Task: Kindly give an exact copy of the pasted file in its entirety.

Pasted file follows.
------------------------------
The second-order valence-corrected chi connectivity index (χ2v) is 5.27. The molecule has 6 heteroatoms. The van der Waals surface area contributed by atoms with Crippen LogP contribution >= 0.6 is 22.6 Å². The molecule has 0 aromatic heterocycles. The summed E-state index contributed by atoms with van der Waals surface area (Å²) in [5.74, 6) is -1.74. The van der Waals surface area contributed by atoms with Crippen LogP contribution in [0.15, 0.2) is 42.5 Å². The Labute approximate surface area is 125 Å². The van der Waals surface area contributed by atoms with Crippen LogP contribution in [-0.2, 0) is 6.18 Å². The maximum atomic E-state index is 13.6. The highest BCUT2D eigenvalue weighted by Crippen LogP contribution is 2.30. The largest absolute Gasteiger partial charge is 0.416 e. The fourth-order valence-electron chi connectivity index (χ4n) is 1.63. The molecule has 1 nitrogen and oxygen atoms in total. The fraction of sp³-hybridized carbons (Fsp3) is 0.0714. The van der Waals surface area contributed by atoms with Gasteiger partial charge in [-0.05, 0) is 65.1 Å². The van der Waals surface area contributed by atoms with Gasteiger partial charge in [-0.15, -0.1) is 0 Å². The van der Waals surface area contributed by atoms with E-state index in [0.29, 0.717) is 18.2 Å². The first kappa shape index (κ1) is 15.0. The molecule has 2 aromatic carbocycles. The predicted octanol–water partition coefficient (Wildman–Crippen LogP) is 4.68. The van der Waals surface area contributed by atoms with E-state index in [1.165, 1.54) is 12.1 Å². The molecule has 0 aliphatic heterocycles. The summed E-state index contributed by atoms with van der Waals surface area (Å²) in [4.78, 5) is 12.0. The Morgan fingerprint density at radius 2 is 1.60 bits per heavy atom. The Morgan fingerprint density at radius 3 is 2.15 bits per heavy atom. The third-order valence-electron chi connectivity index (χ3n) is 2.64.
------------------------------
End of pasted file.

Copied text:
The second-order valence-corrected chi connectivity index (χ2v) is 5.27. The molecule has 6 heteroatoms. The van der Waals surface area contributed by atoms with Crippen LogP contribution >= 0.6 is 22.6 Å². The molecule has 0 aromatic heterocycles. The summed E-state index contributed by atoms with van der Waals surface area (Å²) in [5.74, 6) is -1.74. The van der Waals surface area contributed by atoms with Crippen LogP contribution in [0.15, 0.2) is 42.5 Å². The Labute approximate surface area is 125 Å². The van der Waals surface area contributed by atoms with Crippen LogP contribution in [-0.2, 0) is 6.18 Å². The maximum atomic E-state index is 13.6. The highest BCUT2D eigenvalue weighted by Crippen LogP contribution is 2.30. The largest absolute Gasteiger partial charge is 0.416 e. The fourth-order valence-electron chi connectivity index (χ4n) is 1.63. The molecule has 1 nitrogen and oxygen atoms in total. The fraction of sp³-hybridized carbons (Fsp3) is 0.0714. The van der Waals surface area contributed by atoms with Gasteiger partial charge in [-0.05, 0) is 65.1 Å². The van der Waals surface area contributed by atoms with Gasteiger partial charge in [-0.15, -0.1) is 0 Å². The van der Waals surface area contributed by atoms with E-state index in [0.29, 0.717) is 18.2 Å². The first kappa shape index (κ1) is 15.0. The molecule has 2 aromatic carbocycles. The predicted octanol–water partition coefficient (Wildman–Crippen LogP) is 4.68. The van der Waals surface area contributed by atoms with E-state index in [1.165, 1.54) is 12.1 Å². The molecule has 0 aliphatic heterocycles. The summed E-state index contributed by atoms with van der Waals surface area (Å²) in [4.78, 5) is 12.0. The Morgan fingerprint density at radius 2 is 1.60 bits per heavy atom. The Morgan fingerprint density at radius 3 is 2.15 bits per heavy atom. The third-order valence-electron chi connectivity index (χ3n) is 2.64.